Microsoft Surface

Fact sheet: Microsoft Surface Pro 2

Derek Schauland lists some features and answers a few basic questions about the Microsoft Surface Pro 2.

Surface Pro 2

The Microsoft Surface 2 line of devices was released in October of 2013. I purchased a Surface Pro 2 with 64 GB of storage, and so far, the experience has been interesting. I'm not completely sure that I'm sold on the device yet, but it does have some nice features.

 What we know

  • Total disk space: 64GB | 128 GB | 256 GB | 512 GB
  • Available disk space: 36 GB in the 64 GB model | 89 GB in the 128 GB model
  • RAM: 4 GB (in the 64 and 128 GB models) | 8 GB (in the 256 and 512 GB models)
  • OS: Windows 8.1 Pro is installed and able to run any Windows 8 compatible applications, not just the apps from the Windows Store
  • Connectivity: Wi-Fi (b/g/n)-only, which is a tad depressing given the portability of the device, but most places do have Wi-Fi available (this makes it more tolerable)
  • Bluetooth: The Surface 2 and Surface Pro 2 support Bluetooth 4.0 low energy technology
  • Screen size: 10.6", which is a bit odd (it's wider than the iPad in landscape mode, but not as tall -- and it does use 16:9 aspect ratio)
  • Screen resolution: 1920x1080
  • TPM chip support: Yes, TPM is present in the Surface Pro 2
  • BitLocker: The Surface Pro 2 supports Bit Locker encryption; and new in Windows 8/8.1, it can encrypt used disk space, which speeds the overall setup time
  • Battery: Out-of-the-box, the battery life showed up as 2 hours remaining, and that was fairly accurate; the battery charges in 2-3 hours, and once it's fully charged, the listed idle life is 7-15 days; and finally, during normal use, the battery seems to keep a charge for quite some time (after 4 hours use, unplugged, the stated remaining time was just under 5 hours)
  • Kickstand: The Surface 2 and Surface Pro  include a multi-position kickstand to hold the device upright when it's on a table; the addition of a lower position makes the device easier to use with a keyboard
  • Storage: Surface 2 and Surface Pro 2 can support external micro SDXC card storage to expand the amount of local storage available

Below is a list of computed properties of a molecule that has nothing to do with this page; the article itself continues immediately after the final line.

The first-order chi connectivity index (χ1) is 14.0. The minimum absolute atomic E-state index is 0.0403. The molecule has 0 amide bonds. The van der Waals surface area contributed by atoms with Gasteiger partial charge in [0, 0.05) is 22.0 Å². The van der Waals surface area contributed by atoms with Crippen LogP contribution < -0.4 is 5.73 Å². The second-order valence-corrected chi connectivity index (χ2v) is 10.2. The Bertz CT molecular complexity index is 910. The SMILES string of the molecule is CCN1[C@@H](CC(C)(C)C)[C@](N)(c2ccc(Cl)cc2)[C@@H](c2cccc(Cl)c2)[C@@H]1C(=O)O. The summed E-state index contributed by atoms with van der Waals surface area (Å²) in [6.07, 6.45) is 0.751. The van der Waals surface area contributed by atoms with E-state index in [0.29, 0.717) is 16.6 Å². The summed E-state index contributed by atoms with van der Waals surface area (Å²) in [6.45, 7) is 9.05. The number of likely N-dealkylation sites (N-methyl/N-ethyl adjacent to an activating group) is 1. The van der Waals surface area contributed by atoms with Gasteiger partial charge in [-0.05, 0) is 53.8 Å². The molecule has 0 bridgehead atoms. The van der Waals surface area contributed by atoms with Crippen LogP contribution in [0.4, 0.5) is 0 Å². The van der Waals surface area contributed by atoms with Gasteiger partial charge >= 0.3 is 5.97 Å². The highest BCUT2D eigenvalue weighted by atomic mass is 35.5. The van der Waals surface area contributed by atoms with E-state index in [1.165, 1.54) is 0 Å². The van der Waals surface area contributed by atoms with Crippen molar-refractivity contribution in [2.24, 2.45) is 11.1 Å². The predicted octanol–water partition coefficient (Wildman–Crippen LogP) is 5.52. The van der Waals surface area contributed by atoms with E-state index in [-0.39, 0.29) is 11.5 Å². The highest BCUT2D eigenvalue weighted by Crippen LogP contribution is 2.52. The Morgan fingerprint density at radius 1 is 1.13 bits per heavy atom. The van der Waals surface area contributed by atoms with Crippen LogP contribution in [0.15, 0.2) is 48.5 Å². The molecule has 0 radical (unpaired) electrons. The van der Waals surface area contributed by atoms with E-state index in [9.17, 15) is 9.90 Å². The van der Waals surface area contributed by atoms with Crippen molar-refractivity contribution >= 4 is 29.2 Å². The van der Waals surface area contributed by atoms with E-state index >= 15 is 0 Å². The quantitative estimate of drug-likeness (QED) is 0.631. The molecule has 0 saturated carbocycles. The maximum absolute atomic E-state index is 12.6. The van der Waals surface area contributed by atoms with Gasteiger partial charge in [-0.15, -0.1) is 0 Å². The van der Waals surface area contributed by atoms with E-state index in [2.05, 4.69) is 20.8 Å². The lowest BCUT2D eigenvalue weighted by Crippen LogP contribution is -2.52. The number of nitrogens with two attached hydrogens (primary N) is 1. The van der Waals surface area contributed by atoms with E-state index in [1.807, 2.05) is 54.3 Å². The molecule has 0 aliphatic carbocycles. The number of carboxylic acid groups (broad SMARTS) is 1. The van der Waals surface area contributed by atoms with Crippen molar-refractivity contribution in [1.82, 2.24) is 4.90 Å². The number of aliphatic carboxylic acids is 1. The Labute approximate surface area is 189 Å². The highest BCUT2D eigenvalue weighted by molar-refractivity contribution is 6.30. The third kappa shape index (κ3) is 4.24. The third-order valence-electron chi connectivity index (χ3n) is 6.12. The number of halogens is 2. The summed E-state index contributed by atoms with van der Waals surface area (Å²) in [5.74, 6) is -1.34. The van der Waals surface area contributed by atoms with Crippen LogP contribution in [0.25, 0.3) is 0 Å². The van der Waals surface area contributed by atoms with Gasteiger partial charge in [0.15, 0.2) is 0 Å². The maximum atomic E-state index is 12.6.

• USB: Surface devices also support a full-size USB 3.0 port for connectivity to external storage, external mice or presenters, and other peripherals
  • Stylus: The Surface Pro 2 includes the Surface Pen, which is a touch sensitive stylus; when not in use, the pen can clip into the charging port for easy storage

Is the Surface Pro 2 a tablet or a laptop? I think the Surface Pro 2 is a combination between the two devices. With optional accessories, it's a fairly solid laptop, and the touchscreen makes it a tablet. I found a Bluetooth keyboard to be very handy with the device, but for use in a meeting, the stylus was usable. This device seems to be built for the moderate power user who wants a tablet.

Is the Surface Pro 2 an everyday full-time laptop? This answer depends on your workload. It certainly could be, but the limitations here come with disk space more than anything else. Pairing the device with a SkyDrive account would be the optimal way to manage the storage limitations.

Can I get more disk space by messing with the recovery partition? Many of the complaints I've seen with the Surface center around the amount of storage Microsoft allocated to the recovery partition. This is "just in case" storage, which makes resetting the OS to factory and even complete recovery easier and somewhat faster. Doing this costs disk space, but there's a way to move the recovery partition to external USB storage. Since the Surface Pro 2 supports a USB port, this might be a great option for the recovery partition. To make this move, complete the following steps:

  1. Plug the Surface Pro 2 into a power source
  2. Plug a USB drive into the Surface
  3. From the charms bar, search for recovery
  4. Select Create a recovery drive
  5. When a drive is selected, all data on the disk will be erased when the recovery files are copied
  6. Click the Delete Recovery Partition link if the recovery partition data should be removed from the Surface
  7. Click the Delete button to remove the partition
  8. Click Finish

Note: If the recovery partition is deleted from the surface, the USB disk will be required to refresh or reset the Surface. It's also recommended that no other data be stored on the disk with the recovery information.